Fiona Sampson - Scenes From Coleshill

The early dark thrums with wings,
shadows scud between headlights.
A window at the road’s end gleams
like a gaze: too long, misplaced.

He changes shape. The autumn nights
permit this, with their mint of smells,
the ash-and-damp notes of a dream
you remember, blurred as wings

flurrying into a windscreen:
huge eyes, blackened by the lights –
because sometimes he’s an owl. Or he’s a swan,
or Caucasian male, clean-shaven, age unknown,

or this plumed and gleaming angel
at the door, with his knife.


The small cat inside the hut,
looking out of the glass door
at the dog scratching that door,
places her paws together
with unconscious care
on the blue square of the mat.

Grace is a secret clockwork,
she seems to say. Which is true.
We’ll never arrive at the truth –
I mean, we can never undress
right down to how we were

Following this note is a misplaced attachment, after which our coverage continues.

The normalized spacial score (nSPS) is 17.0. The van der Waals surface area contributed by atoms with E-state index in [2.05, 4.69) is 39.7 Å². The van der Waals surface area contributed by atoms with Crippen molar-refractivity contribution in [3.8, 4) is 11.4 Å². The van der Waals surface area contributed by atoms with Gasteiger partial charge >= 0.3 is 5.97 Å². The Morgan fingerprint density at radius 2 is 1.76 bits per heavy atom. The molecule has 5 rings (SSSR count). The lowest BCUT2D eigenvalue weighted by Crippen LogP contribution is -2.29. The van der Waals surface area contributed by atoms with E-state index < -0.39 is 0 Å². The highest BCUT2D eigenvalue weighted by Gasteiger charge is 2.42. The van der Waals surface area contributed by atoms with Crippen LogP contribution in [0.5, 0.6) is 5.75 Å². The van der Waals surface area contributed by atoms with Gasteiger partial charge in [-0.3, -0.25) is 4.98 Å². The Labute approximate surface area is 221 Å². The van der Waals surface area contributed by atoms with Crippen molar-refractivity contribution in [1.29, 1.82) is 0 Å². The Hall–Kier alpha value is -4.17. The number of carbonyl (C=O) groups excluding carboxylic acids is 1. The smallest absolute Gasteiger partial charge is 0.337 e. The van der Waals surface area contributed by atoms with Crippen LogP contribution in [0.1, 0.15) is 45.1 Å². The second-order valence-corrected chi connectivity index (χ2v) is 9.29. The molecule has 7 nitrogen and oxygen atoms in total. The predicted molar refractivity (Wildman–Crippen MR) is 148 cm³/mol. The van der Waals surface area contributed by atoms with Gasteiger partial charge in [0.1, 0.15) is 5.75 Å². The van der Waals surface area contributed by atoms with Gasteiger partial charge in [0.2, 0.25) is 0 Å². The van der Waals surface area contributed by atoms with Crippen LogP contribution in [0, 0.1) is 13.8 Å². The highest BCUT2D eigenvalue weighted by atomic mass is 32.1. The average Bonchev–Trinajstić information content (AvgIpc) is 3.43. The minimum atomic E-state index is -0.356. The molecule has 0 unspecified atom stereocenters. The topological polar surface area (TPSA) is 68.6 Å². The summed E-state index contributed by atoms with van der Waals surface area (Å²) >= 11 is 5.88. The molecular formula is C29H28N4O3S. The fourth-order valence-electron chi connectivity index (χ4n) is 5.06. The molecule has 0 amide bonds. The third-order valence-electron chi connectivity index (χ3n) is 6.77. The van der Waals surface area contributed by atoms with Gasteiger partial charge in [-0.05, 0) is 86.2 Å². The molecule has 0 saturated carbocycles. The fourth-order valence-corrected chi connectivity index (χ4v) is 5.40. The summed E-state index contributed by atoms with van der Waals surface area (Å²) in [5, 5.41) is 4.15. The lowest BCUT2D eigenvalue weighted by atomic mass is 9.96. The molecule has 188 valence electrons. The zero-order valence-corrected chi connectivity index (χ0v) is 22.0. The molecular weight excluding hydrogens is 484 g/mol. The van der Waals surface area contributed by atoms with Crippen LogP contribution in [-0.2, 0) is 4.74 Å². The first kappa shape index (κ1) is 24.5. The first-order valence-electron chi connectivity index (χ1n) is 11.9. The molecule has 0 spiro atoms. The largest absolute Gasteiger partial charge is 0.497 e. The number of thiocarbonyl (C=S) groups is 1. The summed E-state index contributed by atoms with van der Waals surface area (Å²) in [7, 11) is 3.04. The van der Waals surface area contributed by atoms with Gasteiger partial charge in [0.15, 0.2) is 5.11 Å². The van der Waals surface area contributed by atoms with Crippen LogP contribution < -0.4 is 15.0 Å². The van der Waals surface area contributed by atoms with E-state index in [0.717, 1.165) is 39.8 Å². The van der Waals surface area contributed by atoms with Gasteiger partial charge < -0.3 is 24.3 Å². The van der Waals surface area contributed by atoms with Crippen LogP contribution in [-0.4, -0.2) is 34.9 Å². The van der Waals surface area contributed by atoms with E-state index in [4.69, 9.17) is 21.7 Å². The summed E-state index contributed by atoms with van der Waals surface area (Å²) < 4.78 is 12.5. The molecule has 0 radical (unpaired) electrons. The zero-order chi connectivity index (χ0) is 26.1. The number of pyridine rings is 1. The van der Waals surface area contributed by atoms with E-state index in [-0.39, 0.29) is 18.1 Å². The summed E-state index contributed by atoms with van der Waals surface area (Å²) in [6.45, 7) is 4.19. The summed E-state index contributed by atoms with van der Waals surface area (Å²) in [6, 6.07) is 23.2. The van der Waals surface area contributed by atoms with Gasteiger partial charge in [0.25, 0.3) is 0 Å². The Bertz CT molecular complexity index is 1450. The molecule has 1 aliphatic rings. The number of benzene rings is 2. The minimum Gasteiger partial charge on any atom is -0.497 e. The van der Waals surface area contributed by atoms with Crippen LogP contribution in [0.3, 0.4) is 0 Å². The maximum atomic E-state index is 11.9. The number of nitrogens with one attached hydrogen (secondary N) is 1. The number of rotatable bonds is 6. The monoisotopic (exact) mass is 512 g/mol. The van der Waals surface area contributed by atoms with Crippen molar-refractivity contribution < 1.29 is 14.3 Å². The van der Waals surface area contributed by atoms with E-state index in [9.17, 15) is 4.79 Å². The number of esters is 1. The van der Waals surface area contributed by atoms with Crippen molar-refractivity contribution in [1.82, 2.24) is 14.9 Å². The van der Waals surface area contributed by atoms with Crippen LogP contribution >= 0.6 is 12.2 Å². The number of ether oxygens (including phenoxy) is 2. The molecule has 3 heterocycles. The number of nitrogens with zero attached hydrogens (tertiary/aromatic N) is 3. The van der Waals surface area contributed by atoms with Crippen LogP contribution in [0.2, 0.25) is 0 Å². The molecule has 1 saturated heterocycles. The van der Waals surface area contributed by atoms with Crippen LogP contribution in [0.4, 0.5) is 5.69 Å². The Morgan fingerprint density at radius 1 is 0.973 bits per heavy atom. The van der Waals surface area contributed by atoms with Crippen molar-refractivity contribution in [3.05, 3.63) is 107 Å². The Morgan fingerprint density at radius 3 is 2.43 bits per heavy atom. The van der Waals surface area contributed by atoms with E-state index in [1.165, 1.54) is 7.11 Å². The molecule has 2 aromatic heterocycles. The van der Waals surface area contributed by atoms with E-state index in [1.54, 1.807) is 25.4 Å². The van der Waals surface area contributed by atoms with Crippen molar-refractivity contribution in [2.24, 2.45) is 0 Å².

in our conception’s new caress

when the membrane spilled the dreaming yolk;
when self first broke and entered self.


Downhill… and I met myself,
a pale ghost glimmering
the way a poacher’s torch shines
there – now there – between the trees

so it seems at moments as if
they too are ghosts, walking
in a new light, coming
out of memory towards you…

When we met, myself and I,
each cast the other into a kind
of shining shadow,

the younger self ascending through me
like a shiver, as I turned
toward the house below.


On summer evenings
air thickens – and settles,
dust dropping onto shelves of books
silently – settles.
These evenings lift from the pages of books,
or out of dreams.

Write your name in the dust
that blooms on a polished table,
fleet wild pollen.
Dusk’s a wide, blue table
and we’re numberless as the settling dust –
little souls, barbed like pollen
with selfish, unassuageable dreams.


The metals of the pipes do not agree,
and iron is the sacrificial anode

is what the landlord’s plumbing expert
said when he called today.

And here comes a host of small exchanges
as if from the electric world:
pulses, tremors of antimony,
tremors under your skin at night.

Something is adjusting, or
anyway changing, iron
pipes and copper pipes at war –
a high-pitched shiver thrills the plumbing.

The house, the whole world, is shaking.
If you’re not dead you’re doing alright.